One of these is not like the other (thanks Dave Grohl)

So are DevOps Engineers more like Sys Admin‘s’ or more like Developers? That’s another good question and the answer can vary. I believe to be a truly competent DevOps Engineer, you must have a solid understanding of software development fundamentals and design. Making sense of production issues, especially in a micro-service architecture where there are a multitude of moving parts, requires a core understanding for how software services “hang together”. But you also need to have a keen understanding about how the underlying infrastructure impacts upon said applications/services. When issues arise, sometimes infrastructure can impact upon application/service performance, sometimes it doesn’t. Being able to determine this quickly is a critical skill of a DevOps Engineer.

Let’s face it, technology is advancing at a rapid rate. Whether it’s stack or infrastructure tooling, frameworks or new buzz word developer languages — yeah I’m looking at you Haskell. There’s no stopping the community generated drive to write a new piece of kit that plugs a gap in operational efficiency or software “coolness”.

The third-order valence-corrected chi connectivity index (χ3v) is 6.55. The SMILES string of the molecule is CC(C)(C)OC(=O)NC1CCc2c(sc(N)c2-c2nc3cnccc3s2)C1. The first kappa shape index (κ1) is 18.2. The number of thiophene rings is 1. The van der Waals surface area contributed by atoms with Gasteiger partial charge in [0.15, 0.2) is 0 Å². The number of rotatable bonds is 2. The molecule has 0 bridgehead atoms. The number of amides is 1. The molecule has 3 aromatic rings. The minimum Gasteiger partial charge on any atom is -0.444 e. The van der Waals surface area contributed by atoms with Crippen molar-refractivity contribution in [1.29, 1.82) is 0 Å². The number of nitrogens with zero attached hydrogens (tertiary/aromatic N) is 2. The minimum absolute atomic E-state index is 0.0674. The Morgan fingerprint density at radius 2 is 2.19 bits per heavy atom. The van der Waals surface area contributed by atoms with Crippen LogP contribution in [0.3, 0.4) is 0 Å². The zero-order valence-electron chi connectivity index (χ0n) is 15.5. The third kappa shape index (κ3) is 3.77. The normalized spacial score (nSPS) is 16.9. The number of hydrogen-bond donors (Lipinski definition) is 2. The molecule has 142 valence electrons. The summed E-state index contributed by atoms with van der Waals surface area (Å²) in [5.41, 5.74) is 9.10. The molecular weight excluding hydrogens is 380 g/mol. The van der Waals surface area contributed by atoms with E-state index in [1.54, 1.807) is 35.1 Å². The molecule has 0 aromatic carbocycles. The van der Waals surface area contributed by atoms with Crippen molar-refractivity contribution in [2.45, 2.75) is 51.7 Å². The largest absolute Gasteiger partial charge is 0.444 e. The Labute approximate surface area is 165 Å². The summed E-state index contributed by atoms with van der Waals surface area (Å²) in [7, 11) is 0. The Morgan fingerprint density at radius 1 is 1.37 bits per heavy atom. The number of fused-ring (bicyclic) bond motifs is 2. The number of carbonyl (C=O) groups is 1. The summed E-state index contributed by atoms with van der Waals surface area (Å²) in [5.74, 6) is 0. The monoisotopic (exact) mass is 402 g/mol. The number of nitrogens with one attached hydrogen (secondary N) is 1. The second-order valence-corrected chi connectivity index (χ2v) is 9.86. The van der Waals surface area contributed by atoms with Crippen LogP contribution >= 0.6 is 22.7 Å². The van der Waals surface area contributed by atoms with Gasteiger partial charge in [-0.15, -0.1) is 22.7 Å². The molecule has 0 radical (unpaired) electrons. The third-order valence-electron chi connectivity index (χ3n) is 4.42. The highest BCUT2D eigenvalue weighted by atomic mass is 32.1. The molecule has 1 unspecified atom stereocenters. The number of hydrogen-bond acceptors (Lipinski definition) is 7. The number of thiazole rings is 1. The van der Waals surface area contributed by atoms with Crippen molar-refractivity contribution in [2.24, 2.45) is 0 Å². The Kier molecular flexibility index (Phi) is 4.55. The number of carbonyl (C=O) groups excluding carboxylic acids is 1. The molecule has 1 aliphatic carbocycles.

DevOps Engineers today

Nowadays, a DevOps Engineer operates in a hodge-podge of declarative/imperative languages and tools. There are no right or wrong choices for languages and tools. Personal preference plays the joker hand in the type of tooling and language you choose for writing, testing, deploying and serving your applications to the masses.

In addition, over the better part of the last 10 or so years, there’s been the astonishing push of Platform-as-a-Service providers and the huge uptick in businesses wanting to adopt Cloud First strategies. By nature of this, additional tooling and frameworks have entered the fray for standing up, configuring and maintaining our application hosting environments. Making the creation of these environments more declarative and making doing so more “development like”.

This plays directly into the hands of a DevOps Engineer. It also continues to bridge the gap between what a traditional Sys Admin does and what a Developer does. It also fundamentally increases the opportunities to identify areas and processes that can be automated. We’ve all heard of Continuous Integration and Continuous Delivery. The ability to do both, reliably and declaratively, gives businesses the competitive edge. Develop, test and deploy more often and more reliably, enabling product and project owners the ability to iterate reliably at rapid rates. What’s not good about that?

The Future of DevOps

DevOps Engineers today can provide great hands on value in so many areas of a business. But with the advent of increasingly “developer friendly” infrastructure tooling frameworks, such as Terraform, Ansible, Chef and the native configuration providers from your favourite cloud providers, the line between the responsibilities of a Developer and a DevOps Engineer does become slightly blurred.